Paul Fussell, "Thank God for the Atom Bomb, and an Afterword on Japanese Skulls" (1988)
- In "Thank God for the Atom Bomb, and an Afterword on Japanese Skulls," literary critic Paul Fussell recounts his sentiments about the U.S. decision to use the bomb in Japan. Fussell was on his way to fight in Japan, and feels that the bombing of Hiroshima and Nagasaki probably saved his life. But Fussell's understanding of the bomb's moral implications is more subtle than this statement implies, as reflected in "An Afterword on Japanese Skulls," an account of U.S. soldiers' desecration of Japanese war dead in order to send home souvenir skulls to their sweethearts.
- Questions to Think About:
- 1) Why does Fussell "thank God" for the atom bomb? What role does his own experience of history play in shaping his views as an historian?
- 2) Considering Fussell's discussion of the treatment of Japanese skulls during World War II, as well as all the other atrocities of World War II (the Holocaust, the Japanese invasions in Asia, the Allied fire bombing of Dresden), what do you think about the way that many historians call World War II "The Good War"? What does the term mean? Why have historians chosen it? Is it appropriate?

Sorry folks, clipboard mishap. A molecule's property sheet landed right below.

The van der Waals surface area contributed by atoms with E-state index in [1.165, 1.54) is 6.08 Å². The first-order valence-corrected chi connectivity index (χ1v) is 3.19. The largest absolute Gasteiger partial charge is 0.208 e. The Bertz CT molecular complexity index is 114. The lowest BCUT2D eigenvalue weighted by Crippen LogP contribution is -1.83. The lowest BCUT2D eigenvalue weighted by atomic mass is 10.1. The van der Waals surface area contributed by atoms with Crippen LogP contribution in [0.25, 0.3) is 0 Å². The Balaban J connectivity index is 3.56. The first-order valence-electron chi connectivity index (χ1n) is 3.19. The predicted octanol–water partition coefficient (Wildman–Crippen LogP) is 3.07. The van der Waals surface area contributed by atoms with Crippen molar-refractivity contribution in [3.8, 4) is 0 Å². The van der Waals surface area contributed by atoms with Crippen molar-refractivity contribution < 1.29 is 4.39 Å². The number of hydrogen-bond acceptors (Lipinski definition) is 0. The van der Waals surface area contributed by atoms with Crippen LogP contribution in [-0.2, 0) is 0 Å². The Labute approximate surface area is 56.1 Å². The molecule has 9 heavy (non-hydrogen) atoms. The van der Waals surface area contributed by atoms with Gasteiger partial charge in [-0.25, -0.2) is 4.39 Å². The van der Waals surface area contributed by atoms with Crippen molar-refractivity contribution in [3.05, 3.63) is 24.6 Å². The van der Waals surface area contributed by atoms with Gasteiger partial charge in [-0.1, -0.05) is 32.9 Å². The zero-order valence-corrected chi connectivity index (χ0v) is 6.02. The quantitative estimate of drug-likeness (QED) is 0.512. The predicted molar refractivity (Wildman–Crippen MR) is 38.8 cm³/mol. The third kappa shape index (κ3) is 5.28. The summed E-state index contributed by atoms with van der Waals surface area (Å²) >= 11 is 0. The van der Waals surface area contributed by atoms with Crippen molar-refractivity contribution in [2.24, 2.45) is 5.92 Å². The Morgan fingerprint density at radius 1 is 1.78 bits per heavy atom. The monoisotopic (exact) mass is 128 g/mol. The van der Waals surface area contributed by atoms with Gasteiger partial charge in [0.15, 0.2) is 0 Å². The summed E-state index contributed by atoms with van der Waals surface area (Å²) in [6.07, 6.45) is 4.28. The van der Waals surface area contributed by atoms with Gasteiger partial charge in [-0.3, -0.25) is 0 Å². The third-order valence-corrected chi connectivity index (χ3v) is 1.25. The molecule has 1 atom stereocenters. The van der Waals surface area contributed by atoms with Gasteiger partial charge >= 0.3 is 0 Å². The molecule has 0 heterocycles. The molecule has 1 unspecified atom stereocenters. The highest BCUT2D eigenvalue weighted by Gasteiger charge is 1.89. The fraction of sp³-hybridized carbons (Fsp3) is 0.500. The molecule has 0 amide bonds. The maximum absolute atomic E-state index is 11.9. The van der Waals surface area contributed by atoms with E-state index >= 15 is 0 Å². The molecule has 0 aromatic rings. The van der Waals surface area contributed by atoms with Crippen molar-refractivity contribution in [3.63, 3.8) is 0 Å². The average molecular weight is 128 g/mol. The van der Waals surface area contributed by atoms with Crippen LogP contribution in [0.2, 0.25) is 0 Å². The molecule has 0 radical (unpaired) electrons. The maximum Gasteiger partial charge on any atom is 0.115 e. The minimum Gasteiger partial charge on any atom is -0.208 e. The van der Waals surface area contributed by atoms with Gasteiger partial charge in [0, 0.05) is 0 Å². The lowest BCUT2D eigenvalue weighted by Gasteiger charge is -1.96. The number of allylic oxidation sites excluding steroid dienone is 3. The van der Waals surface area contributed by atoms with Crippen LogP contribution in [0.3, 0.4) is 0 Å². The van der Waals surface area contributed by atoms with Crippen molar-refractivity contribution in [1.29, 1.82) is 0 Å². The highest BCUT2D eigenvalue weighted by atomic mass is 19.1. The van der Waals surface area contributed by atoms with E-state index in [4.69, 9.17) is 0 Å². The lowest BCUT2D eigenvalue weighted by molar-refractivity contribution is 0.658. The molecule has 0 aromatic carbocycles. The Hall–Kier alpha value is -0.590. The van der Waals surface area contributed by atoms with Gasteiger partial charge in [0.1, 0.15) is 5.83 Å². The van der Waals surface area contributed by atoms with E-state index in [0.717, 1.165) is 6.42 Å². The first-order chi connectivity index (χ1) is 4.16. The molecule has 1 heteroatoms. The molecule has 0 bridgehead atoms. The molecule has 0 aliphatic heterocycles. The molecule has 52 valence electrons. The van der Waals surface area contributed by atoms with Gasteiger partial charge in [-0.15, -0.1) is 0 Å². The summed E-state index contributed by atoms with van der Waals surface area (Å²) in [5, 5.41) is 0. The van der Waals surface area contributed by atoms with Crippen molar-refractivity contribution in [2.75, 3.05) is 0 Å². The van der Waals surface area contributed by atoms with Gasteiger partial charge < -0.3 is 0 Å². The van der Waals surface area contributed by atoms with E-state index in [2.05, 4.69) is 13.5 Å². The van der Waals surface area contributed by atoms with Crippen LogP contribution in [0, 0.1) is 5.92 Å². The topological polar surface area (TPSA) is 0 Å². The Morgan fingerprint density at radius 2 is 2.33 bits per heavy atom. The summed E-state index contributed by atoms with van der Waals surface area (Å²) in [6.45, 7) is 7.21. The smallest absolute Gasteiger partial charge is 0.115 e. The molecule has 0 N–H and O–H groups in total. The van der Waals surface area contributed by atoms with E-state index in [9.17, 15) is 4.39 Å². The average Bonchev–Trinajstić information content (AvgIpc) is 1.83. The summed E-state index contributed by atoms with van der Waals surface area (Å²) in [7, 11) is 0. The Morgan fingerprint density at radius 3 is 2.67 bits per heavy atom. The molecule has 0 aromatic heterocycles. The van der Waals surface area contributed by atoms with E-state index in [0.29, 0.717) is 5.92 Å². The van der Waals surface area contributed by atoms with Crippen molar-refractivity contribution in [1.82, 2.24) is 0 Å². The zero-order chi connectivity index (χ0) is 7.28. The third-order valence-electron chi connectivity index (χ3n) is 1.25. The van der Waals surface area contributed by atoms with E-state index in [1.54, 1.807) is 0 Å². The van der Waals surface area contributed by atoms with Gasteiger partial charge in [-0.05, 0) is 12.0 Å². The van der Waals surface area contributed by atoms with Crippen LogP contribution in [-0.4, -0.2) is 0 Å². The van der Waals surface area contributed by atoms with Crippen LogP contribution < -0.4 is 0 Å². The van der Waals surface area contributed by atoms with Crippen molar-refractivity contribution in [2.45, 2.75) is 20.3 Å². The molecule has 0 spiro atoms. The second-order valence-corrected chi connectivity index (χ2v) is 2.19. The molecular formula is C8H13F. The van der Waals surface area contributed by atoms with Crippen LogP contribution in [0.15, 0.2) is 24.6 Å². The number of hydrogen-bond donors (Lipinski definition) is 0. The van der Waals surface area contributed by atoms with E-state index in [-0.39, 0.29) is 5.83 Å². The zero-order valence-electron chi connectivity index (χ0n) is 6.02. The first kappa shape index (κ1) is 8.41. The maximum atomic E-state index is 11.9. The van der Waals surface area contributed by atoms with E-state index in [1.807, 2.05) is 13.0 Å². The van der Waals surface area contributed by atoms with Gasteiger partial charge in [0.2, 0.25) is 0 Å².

- 3) What has been the impact of the bomb on U.S. history?
- 4) What function does morality play in historians's views of the past?
Further resources and readings:
- Paul Fussell, Thank God For the Atom Bomb and Other Essays (1988)
- Paul Fussell, Wartime: Understanding and Behavior in the Second World War (1989)
- Paul Fussell, The Great War and Modern Memory (1975)
- Studs Terkel, The Good War: An Oral History of World War II (1984)
- John Morton Blum, V Was For Victory: Politics and American Culture During World War II (1976)
- John Keegan, The Second World War (1989)
- Richard Rhodes, The Making of the Atomic Bomb (1986)
- Paul Boyer, By the Bomb's Early Light: American Thought and Culture at the Dawn of the Atomic Age (1985)
- John W. Dower, War Without Mercy: Race & Power in the Pacific War (1986)
- John McPhee, The Curve of Binding Energy (1974)
- Ronald Takaki, Hiroshima: Why America Dropped the Atomic Bomb (1995)
- John Hersey, Hiroshima (1946)
- "Special Issue: "Hiroshima in History and Memory," Diplomatic History (Spring 1995).
- Selections from James Ferrell's The Decision to Drop the Atomic Bomb: Truman and the Bomb, a Documentary History, with original documents.
Prepared by Professor Catherine Lavender for HST 622 (Cold War America), at The College of Staten Island of The City University of New York, Summer Semester 2000. Send email to email@example.com
Last modified: Thursday 15 June 2000.